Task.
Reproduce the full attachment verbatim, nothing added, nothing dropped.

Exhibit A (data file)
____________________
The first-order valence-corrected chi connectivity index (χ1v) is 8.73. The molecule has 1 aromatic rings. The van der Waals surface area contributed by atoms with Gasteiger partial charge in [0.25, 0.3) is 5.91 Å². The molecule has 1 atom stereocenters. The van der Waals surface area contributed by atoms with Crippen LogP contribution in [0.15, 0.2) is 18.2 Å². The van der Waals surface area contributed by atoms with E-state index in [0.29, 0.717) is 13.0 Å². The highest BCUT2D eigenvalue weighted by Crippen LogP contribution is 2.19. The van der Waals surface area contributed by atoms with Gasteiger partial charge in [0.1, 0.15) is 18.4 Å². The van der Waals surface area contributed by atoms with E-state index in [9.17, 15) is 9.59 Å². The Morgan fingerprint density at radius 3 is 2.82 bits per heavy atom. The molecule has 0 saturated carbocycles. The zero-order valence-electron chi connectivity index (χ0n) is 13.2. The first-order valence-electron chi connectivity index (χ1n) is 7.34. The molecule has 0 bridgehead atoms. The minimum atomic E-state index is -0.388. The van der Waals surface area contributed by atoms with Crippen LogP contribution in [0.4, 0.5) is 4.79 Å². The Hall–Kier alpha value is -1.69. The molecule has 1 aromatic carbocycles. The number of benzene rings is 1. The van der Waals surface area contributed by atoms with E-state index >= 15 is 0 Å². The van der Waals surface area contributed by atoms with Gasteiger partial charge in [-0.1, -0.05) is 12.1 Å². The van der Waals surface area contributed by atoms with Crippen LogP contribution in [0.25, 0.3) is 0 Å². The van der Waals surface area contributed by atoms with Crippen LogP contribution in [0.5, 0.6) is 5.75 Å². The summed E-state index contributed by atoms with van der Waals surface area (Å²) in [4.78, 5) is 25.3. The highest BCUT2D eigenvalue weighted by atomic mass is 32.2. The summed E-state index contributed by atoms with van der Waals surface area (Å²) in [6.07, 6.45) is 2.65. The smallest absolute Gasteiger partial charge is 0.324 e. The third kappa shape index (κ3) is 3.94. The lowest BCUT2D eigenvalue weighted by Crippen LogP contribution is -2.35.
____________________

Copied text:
The first-order valence-corrected chi connectivity index (χ1v) is 8.73. The molecule has 1 aromatic rings. The van der Waals surface area contributed by atoms with Gasteiger partial charge in [0.25, 0.3) is 5.91 Å². The molecule has 1 atom stereocenters. The van der Waals surface area contributed by atoms with Crippen LogP contribution in [0.15, 0.2) is 18.2 Å². The van der Waals surface area contributed by atoms with E-state index in [0.29, 0.717) is 13.0 Å². The highest BCUT2D eigenvalue weighted by Crippen LogP contribution is 2.19. The van der Waals surface area contributed by atoms with Gasteiger partial charge in [0.1, 0.15) is 18.4 Å². The van der Waals surface area contributed by atoms with E-state index in [9.17, 15) is 9.59 Å². The Morgan fingerprint density at radius 3 is 2.82 bits per heavy atom. The molecule has 0 saturated carbocycles. The zero-order valence-electron chi connectivity index (χ0n) is 13.2. The first-order valence-electron chi connectivity index (χ1n) is 7.34. The molecule has 0 bridgehead atoms. The minimum atomic E-state index is -0.388. The van der Waals surface area contributed by atoms with Crippen LogP contribution in [0.4, 0.5) is 4.79 Å². The Hall–Kier alpha value is -1.69. The molecule has 1 aromatic carbocycles. The number of benzene rings is 1. The van der Waals surface area contributed by atoms with E-state index >= 15 is 0 Å². The van der Waals surface area contributed by atoms with Gasteiger partial charge in [-0.1, -0.05) is 12.1 Å². The van der Waals surface area contributed by atoms with Crippen LogP contribution in [0.25, 0.3) is 0 Å². The van der Waals surface area contributed by atoms with Crippen LogP contribution in [0.5, 0.6) is 5.75 Å². The summed E-state index contributed by atoms with van der Waals surface area (Å²) in [4.78, 5) is 25.3. The highest BCUT2D eigenvalue weighted by atomic mass is 32.2. The summed E-state index contributed by atoms with van der Waals surface area (Å²) in [6.07, 6.45) is 2.65. The smallest absolute Gasteiger partial charge is 0.324 e. The third kappa shape index (κ3) is 3.94. The lowest BCUT2D eigenvalue weighted by Crippen LogP contribution is -2.35.